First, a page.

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Thu Sep 11, 2014, 10:04 AM

Yes, this is all about energy--Syria, Iraq, IS, and the President's Speech.

Yesterday, the President announced his intention to escalate our campaign against the Islamic State (IS) in both Syria and Iraq. The doves of DU, as we all should expect, are outraged. I've seen calls here for complete American isolation and American energy independence. I've also seen anguish over what appears to be a never-ending war against "terror" and expressions of horror that the United States is, once again, engaging in a war of choice against an alleged enemy that has done us no harm.

Frankly, I am sympathetic to all of these arguments, but the truth is rather more complex. This is all about energy, as many DU posters acknowledge and concede. Energy matters. Japan, which has no oil or natural gas resources of its own, gets 80% of its energy from the Middle East. Our allies in Western Europe (the U.K., Germany, France, Italy, Spain, and a lot of other countries) lack sufficient energy reserves of their own to sustain their energy consumption. The United States, for better or for worse, has become the guarantor of the free flow of energy from the Middle East to our allies. We can not fail in this task, for, if we do, our allies' economies will crumble, and our own economy is so intertwined with that of our allies that if we were to allow Russia (the bogeyman, here) to control the price of energy flowing to our allies, our own economy would suffer, and it would suffer dramatically. We insure the free flow of oil and natural gas out of the Middle East. In exchange, the world has agreed to allow energy to be traded in our currency, USD, and this has made us rich and powerful. We must resist any attempt by any nation or power who proposes to trade energy in any other currency. Our ability to fund our national debt is directly tied to the world's trading energy in USD. It would be very stupid for us to become isolationists and only worry about our own energy needs in this environment (as the President fully understands).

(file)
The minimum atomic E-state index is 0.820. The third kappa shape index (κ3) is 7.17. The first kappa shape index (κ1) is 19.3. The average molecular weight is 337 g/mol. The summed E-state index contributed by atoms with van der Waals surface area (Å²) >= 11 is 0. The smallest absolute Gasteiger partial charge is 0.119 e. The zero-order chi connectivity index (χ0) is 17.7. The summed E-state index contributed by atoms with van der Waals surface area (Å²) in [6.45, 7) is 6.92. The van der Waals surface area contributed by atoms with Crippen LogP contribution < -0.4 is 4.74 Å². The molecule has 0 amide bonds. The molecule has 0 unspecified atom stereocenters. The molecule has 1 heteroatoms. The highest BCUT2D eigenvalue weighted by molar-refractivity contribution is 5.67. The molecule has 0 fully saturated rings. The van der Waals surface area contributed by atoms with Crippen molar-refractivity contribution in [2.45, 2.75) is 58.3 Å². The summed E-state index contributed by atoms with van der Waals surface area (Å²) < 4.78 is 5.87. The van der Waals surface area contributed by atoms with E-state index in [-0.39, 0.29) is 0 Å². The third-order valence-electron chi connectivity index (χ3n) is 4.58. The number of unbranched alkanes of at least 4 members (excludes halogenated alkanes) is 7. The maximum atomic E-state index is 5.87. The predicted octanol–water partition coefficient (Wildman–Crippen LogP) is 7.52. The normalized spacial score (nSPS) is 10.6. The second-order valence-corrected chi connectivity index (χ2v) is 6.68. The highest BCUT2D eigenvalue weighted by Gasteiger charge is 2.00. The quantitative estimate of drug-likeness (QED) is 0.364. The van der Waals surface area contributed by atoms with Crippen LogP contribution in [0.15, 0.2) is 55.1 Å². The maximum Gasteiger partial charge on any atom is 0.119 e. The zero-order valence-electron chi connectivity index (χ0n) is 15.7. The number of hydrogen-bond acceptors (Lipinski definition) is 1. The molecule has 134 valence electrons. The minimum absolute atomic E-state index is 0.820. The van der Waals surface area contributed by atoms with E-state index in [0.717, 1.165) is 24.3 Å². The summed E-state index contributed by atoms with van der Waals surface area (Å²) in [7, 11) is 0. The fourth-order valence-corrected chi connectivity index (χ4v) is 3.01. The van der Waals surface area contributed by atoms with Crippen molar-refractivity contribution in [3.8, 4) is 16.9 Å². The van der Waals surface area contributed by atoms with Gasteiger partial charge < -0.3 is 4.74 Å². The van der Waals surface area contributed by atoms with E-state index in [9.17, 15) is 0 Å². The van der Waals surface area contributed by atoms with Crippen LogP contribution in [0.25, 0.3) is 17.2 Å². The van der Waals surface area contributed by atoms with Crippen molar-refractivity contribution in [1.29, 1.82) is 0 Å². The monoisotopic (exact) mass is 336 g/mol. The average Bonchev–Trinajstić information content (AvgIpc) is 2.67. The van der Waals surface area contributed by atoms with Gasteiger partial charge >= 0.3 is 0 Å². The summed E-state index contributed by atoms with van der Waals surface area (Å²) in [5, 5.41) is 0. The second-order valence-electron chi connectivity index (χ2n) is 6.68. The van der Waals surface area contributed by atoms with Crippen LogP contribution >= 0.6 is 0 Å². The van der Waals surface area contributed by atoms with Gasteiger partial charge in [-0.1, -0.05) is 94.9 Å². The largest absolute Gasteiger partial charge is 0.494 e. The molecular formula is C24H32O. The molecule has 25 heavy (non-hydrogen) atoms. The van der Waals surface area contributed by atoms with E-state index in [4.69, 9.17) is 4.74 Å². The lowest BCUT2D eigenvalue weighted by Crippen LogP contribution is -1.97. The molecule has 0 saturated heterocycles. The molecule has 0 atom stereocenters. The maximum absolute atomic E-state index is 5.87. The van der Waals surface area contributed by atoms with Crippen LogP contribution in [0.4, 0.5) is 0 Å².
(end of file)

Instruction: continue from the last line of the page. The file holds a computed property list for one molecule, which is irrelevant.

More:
So, we must stay involved in the Middle East, and we must insure the flow of energy to our allies. We continue to do so. That's what the conflicts in both the Ukraine and Syria are all about. We initially supported the overthrow of Syria's Assad regime for this very reason. Our European allies asked us to facilitate a pipeline from Northern Iraq (through Syria) to the Mediterranean, so as to relieve the pressure of the Russian monopoly on natural gas flowing to Western Europe. We wanted to oblige, and we began preparing to topple Assad's regime (a Russian and Iranian surrogate state) in order to relieve that pressure and allow the needed pipeline. We probably encouraged Saudi Arabia to support IS for this purpose. Then something strange happened. Cameron, the UK's Prime Minister, took the issue to Parliament, asking Parliament to back a war in Syria against Assad's regime, and the UK's Parliament bucked him. They refused to authorize war, and President Obama was left holding the bag. He backed off from war against Syria, and we did not escalate. In the end, I think this was a good thing, but it embarrassed Obama, and it did not resolve the central problem--Russia's monopoly on energy sales to Western Europe.